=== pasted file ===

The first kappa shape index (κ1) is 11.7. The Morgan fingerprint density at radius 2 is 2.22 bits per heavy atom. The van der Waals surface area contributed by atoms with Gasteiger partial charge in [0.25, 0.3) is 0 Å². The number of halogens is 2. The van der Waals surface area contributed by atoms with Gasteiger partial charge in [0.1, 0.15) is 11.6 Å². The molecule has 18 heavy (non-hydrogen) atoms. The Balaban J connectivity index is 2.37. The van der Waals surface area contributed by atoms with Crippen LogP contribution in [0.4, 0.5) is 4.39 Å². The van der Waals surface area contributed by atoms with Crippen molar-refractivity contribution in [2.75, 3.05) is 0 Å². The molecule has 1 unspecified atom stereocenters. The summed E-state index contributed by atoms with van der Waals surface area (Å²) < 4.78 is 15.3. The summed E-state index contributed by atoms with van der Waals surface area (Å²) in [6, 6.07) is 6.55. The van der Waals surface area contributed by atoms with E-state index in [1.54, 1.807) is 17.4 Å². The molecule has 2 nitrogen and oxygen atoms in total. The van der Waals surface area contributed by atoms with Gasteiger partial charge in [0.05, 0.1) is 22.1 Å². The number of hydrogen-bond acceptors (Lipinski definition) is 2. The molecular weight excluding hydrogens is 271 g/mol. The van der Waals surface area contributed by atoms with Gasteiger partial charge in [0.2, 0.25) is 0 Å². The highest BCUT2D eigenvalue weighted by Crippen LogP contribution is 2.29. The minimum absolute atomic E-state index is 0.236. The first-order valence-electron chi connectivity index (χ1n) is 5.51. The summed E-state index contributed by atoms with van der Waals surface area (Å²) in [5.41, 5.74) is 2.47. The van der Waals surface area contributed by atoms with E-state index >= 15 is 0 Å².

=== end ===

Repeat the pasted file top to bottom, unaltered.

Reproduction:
The first kappa shape index (κ1) is 11.7. The Morgan fingerprint density at radius 2 is 2.22 bits per heavy atom. The van der Waals surface area contributed by atoms with Gasteiger partial charge in [0.25, 0.3) is 0 Å². The number of halogens is 2. The van der Waals surface area contributed by atoms with Gasteiger partial charge in [0.1, 0.15) is 11.6 Å². The molecule has 18 heavy (non-hydrogen) atoms. The Balaban J connectivity index is 2.37. The van der Waals surface area contributed by atoms with Crippen LogP contribution in [0.4, 0.5) is 4.39 Å². The van der Waals surface area contributed by atoms with Crippen molar-refractivity contribution in [2.75, 3.05) is 0 Å². The molecule has 1 unspecified atom stereocenters. The summed E-state index contributed by atoms with van der Waals surface area (Å²) < 4.78 is 15.3. The summed E-state index contributed by atoms with van der Waals surface area (Å²) in [6, 6.07) is 6.55. The van der Waals surface area contributed by atoms with E-state index in [1.54, 1.807) is 17.4 Å². The molecule has 2 nitrogen and oxygen atoms in total. The van der Waals surface area contributed by atoms with Gasteiger partial charge in [0.05, 0.1) is 22.1 Å². The number of hydrogen-bond acceptors (Lipinski definition) is 2. The molecular weight excluding hydrogens is 271 g/mol. The van der Waals surface area contributed by atoms with Gasteiger partial charge in [0.2, 0.25) is 0 Å². The highest BCUT2D eigenvalue weighted by Crippen LogP contribution is 2.29. The minimum absolute atomic E-state index is 0.236. The first-order valence-electron chi connectivity index (χ1n) is 5.51. The summed E-state index contributed by atoms with van der Waals surface area (Å²) in [5.41, 5.74) is 2.47. The van der Waals surface area contributed by atoms with E-state index >= 15 is 0 Å².